Archive for February 2010

The Industrial Commons – part 2

February 2, 2010

In the last blog, I reviewed the concept of the Industrial Commons which was introduced by Gary Pisano and Willy Shih.  In their July-August 2009 article on “Restoring American Competitiveness” they suggested some key action steps for government and business to protect and regain our edge in high-tech manufacturing and innovation.

What Government Must Do

  • Reverse the slide in the funding of basic and applied science.  Basic scientific research is about deepening our understanding of first principles, and applied research seeks to extend that knowledge to answer specific questions about real-world programs.  Commercialization takes applied research into the market.  They argue that government has been particular weak in funding applied research.
  • Focus resources on solving “grand challenge problems” like climate change, breaking the dependence on hydrocarbons for energy, and addressing the ravages of diseases.
  • Let ailing giants die (e.g. allowing the bankruptcy of GM and Chrysler).  Pisano and Shih opposed the automotive bailout.

What Businesses Must Do

  • Make capabilities the main pillar of your strategy. The authors chide companies for putting ‘brand development’ over innovation and enhancing the capabilities of their goods and services.  Apple, Intel, Corning, Amazon, and Applied Materials received pats on the back for their investments in building new capabilities.
  • Stop blaming Wall Street for short-term behavior.  They say that companies need to think long-term and not back off.  “When they (companies) articulate a credible long-term strategy and demonstrate a capacity to execute that strategy, the capital markets have given them the necessary room to achieve it.”
  • Recognize the limits of financial tools.  The authors argue that some of the quantitative techniques in corporate America make short-term investments look more attractive than long-term investments.  They say that these analytic tools are hurting the long-term prospects for innovation.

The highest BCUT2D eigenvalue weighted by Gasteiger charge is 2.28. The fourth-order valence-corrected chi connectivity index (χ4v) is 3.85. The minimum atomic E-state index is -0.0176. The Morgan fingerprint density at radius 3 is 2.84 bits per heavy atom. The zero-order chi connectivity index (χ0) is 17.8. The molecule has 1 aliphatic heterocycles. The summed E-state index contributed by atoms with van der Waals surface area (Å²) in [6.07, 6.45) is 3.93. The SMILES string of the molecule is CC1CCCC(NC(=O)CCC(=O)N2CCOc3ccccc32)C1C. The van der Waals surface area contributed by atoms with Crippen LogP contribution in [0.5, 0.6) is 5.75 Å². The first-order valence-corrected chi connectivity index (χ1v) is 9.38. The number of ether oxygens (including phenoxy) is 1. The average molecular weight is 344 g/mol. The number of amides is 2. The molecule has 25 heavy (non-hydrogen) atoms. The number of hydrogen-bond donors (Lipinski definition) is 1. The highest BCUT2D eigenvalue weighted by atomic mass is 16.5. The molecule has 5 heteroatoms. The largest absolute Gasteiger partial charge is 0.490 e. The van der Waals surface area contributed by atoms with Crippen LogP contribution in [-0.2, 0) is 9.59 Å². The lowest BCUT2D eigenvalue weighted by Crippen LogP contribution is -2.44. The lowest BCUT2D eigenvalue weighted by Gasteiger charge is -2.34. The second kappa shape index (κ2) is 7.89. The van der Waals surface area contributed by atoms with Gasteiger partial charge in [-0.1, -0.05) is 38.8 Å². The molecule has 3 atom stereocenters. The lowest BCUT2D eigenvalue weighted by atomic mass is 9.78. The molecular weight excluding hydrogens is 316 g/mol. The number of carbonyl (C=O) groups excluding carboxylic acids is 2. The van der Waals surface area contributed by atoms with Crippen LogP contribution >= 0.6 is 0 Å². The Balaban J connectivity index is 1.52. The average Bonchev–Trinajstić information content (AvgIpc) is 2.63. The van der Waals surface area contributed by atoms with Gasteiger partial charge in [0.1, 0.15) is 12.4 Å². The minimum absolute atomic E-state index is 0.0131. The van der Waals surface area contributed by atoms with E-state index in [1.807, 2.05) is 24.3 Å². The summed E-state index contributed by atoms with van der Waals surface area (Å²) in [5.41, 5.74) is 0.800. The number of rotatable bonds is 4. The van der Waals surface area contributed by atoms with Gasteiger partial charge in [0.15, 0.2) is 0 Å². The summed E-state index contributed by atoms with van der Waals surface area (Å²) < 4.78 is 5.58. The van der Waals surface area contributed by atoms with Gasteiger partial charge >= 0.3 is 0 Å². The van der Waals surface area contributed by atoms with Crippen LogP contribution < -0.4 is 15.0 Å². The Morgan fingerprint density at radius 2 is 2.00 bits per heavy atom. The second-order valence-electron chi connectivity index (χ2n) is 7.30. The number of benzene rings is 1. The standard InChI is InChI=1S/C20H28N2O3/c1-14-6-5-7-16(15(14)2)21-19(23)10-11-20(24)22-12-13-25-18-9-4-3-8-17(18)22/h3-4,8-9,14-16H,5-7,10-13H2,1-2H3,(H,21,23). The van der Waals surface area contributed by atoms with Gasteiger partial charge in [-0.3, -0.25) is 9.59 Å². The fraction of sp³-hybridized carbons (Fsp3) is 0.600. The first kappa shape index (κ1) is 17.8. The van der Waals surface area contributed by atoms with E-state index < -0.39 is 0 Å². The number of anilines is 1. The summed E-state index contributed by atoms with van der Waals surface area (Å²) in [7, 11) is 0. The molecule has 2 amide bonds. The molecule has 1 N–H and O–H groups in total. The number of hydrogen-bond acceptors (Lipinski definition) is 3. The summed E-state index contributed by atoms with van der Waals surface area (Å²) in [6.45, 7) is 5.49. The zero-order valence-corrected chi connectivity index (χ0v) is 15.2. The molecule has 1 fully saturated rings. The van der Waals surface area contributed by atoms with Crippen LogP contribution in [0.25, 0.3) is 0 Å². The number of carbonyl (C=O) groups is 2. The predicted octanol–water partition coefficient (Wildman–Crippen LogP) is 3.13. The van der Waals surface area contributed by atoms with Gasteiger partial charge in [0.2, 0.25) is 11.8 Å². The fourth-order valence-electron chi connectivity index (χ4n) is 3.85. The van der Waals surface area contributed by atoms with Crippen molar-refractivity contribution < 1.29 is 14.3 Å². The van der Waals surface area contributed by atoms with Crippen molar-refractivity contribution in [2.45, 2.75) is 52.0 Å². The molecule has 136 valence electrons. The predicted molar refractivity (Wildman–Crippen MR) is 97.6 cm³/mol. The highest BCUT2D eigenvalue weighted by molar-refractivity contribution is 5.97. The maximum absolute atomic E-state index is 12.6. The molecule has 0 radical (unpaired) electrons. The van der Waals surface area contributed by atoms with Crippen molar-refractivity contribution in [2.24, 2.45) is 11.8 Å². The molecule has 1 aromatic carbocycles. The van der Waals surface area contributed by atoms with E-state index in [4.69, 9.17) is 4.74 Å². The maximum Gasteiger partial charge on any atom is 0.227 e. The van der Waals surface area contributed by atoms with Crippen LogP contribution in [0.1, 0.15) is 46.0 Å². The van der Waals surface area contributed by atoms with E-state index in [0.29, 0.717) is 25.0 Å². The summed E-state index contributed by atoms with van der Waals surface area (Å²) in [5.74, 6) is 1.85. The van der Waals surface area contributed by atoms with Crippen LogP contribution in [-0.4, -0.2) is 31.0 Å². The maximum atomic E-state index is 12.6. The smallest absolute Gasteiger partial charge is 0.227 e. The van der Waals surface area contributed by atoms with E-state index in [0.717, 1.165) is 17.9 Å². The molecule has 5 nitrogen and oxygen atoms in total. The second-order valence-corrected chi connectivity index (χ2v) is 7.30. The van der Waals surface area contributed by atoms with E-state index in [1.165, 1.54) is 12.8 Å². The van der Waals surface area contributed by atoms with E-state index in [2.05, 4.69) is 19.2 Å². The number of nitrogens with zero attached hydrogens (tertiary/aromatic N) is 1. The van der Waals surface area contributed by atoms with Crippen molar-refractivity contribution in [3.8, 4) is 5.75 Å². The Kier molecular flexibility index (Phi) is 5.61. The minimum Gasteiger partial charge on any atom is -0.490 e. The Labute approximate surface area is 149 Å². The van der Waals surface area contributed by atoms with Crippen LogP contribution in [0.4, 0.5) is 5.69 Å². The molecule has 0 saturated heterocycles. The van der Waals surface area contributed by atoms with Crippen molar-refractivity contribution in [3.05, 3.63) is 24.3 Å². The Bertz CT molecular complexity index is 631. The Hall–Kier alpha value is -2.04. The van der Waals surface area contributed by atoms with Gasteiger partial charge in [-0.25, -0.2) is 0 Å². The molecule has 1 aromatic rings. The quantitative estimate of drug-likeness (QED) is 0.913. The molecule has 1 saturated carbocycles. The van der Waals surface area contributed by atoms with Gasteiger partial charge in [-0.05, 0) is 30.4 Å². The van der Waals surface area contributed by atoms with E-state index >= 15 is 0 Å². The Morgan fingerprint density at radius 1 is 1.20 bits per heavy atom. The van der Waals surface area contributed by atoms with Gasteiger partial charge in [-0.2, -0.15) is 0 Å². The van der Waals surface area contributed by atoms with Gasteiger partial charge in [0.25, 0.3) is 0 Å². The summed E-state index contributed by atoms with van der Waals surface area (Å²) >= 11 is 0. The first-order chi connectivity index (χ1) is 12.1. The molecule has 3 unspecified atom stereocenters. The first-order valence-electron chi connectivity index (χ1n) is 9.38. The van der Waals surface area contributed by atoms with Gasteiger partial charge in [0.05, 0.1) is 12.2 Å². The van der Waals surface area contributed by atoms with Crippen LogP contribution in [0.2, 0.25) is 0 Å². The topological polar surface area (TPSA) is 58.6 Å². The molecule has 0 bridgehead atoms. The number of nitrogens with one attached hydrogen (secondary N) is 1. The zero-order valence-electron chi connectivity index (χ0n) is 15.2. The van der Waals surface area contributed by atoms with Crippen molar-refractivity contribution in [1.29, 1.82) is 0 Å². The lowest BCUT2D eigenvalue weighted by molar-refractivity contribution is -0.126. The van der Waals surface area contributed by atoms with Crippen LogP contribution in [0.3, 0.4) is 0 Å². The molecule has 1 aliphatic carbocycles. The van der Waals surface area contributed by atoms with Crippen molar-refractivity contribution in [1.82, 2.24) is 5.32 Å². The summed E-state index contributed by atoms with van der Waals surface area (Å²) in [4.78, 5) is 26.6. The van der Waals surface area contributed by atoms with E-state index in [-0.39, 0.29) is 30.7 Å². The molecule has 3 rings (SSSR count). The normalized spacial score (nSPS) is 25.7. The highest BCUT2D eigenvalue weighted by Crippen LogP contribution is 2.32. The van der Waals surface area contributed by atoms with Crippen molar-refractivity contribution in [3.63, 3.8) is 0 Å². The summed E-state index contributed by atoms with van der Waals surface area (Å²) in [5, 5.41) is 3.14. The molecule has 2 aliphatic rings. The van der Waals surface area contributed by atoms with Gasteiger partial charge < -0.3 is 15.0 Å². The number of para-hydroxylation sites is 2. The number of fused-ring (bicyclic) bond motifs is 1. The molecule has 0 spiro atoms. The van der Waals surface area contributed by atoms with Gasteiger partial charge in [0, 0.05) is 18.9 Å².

• Reinvigorate basic and applied research.  Pisano points out that a few companies like IBM and Corning have maintained strong corporate research capabilities and look to them for the next wave of innovation.  Other companies have allowed their corporate research infrastructure to wither.
  • Collaborate. Pisano points to IBM’s approach of “radical collaboration“ in which it and a set of commerce partners share research capabilities and a common manufacturing platform.
  • Create technology-savvy boards of directors.  Basically, boards of directors need to include techno-geeks, not just finance and marketing experts.

How does this relate to the U.S. Talent Supply?

Now, I didn’t really intend to spend a lot of time talking about government and corporate policies related to R&D investments, bailouts, and Return-on-Investment analysis.  But those of us in education and workforce leadership need a deeper understanding and appreciation for all the factors that affect the innovation eco-system.  In fact, U.S. strength in these other eco-systems factors are why we have maintained our strong competitive position for so long, in spite of our education shortcomings.  So, let’s start honing in on a major factor in the innovation eco-system, America’s talent supply.

First, take a look at some big picture ideas communicated in “Rising Above the Gathering Storm” published in 2007 by the National Academies of Sciences and Engineering, and the Institute of Medicine.  An expert panel was formed at the request of Congress, specifically to provide suggested federal policy actions that could help buttress American competitiveness in the face of intensive global competition. It’s an important report and can be found at the National Academies Press website.  http://www.nap.edu/catalog.php?record_id=11463

The panel spoke about the heart of American competitiveness this way, “Because other nations have, and probably will continue to have, the competitive advantage of a low wage structure, the United States must compete by optimizing its knowledge-based resources, particularly in science and technology, and by sustaining the most fertile environment for new and revitalized industries and the well-paying jobs they bring.”

Ultimately, we can’t build and protect our Industrial Commons without a steady supply of highly-skilled talent – both at the research, design and technician levels.  We need a new workforce that is literate in technology and engineering (design) and able to apply mathematical reasoning and scientific knowledge to solving problems and creating new goods, services and processes.  This is what I think of when I use the term STEM (science, technology, engineering and mathematics).   The National Academy issued a stern warning about what happens if we fall short of sustaining our innovation eco-system and creating the right talent supply:

Without high-quality, knowledge-intensive jobs and the innovative enterprises that lead to discovery and new technology, our economy will suffer and our people will face a lower standard of living.”

Well said.  We need to keep saying it.  And we need to take the right actions – from the Halls of Congress, to the local school board meeting room, to the local Chamber of Commerce education and workforce committee, that will respond appropriately to this warning.

Next – why I’m finally getting on the STEM bandwagon.

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